The apothecary jar has a bulbous body with a jutted spout opposite ear-shaped handle over a high-waisted foot. On the front is painted a strap-work cartouche with a basket of fruit, peacocks, tassels, a winged cherub’s head and festoons. The cartouche encloses the words ‘O AMYGDALAR:A’, which stands for oleum amygdalarum amararum, oil of bitter almonds.
Dimensions: height 17 cm / 6.69 in., diameter 13,5 cm / 5.51 in.
Condition: wear to upper rim, spout and foot, a few small hairline cracks to the upper rim.
Apothecary or drug jars were specifically made for apothecary shops to preserve herbs, medicinal drinks, pills and powders. Behind the shop counter the drug jars were put up in rows on shelves in a large, open cupboard. Four main types can be distinguished: cylindrical pots, spouted jars, bottles and vases. The content decides which type was to be used. Oils and syrups were stored in spouted jars, like this example. Therefore this type is also referred to as a syrup jar. Between 1650 and 1750 the strap-work cartouche with peacocks was the most important decorative motif on apothecary jars. The cartouche was derived from the renaissance of the sixteenth century. In Asia Minor and Europe the peacock had mythical and medical connotations. An example of this is the assumption in antiquity that the meat of the bird could not decay. For this reason the peacock was regarded as a suitable decorative motif.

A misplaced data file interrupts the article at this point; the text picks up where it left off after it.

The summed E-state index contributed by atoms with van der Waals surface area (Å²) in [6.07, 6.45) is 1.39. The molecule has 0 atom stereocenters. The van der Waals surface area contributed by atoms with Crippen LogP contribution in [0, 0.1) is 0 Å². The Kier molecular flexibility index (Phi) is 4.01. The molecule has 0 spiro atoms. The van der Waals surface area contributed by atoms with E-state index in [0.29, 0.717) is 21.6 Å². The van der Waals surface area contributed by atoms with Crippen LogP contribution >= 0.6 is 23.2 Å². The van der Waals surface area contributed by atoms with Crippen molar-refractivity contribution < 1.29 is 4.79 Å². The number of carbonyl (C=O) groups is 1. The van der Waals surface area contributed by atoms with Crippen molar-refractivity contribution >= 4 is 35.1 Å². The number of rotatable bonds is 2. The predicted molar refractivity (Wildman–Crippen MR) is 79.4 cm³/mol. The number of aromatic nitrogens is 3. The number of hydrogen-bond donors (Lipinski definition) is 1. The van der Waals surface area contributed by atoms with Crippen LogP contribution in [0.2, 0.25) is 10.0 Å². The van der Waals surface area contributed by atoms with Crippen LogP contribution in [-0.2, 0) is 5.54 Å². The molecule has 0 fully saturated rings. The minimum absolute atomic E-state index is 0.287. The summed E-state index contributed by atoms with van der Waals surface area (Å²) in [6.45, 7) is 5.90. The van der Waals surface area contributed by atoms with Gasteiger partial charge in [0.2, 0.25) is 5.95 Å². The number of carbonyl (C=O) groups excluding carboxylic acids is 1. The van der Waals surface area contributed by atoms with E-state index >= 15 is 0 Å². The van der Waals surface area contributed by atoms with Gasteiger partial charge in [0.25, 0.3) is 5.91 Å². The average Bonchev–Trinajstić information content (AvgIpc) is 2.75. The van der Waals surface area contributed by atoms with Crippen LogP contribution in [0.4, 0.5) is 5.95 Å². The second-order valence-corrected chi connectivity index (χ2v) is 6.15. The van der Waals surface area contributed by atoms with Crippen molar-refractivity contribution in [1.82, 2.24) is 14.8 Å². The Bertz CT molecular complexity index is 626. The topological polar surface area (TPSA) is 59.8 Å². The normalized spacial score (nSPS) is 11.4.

T. Huisman, Delft apothecary jars. A descriptive catalogue, Museum Boerhave Communication 310, Leiden 2005
D.A. Wittop Koning, Apothekerspotten uit de Nederlanden, Haarlem 1991
Price on request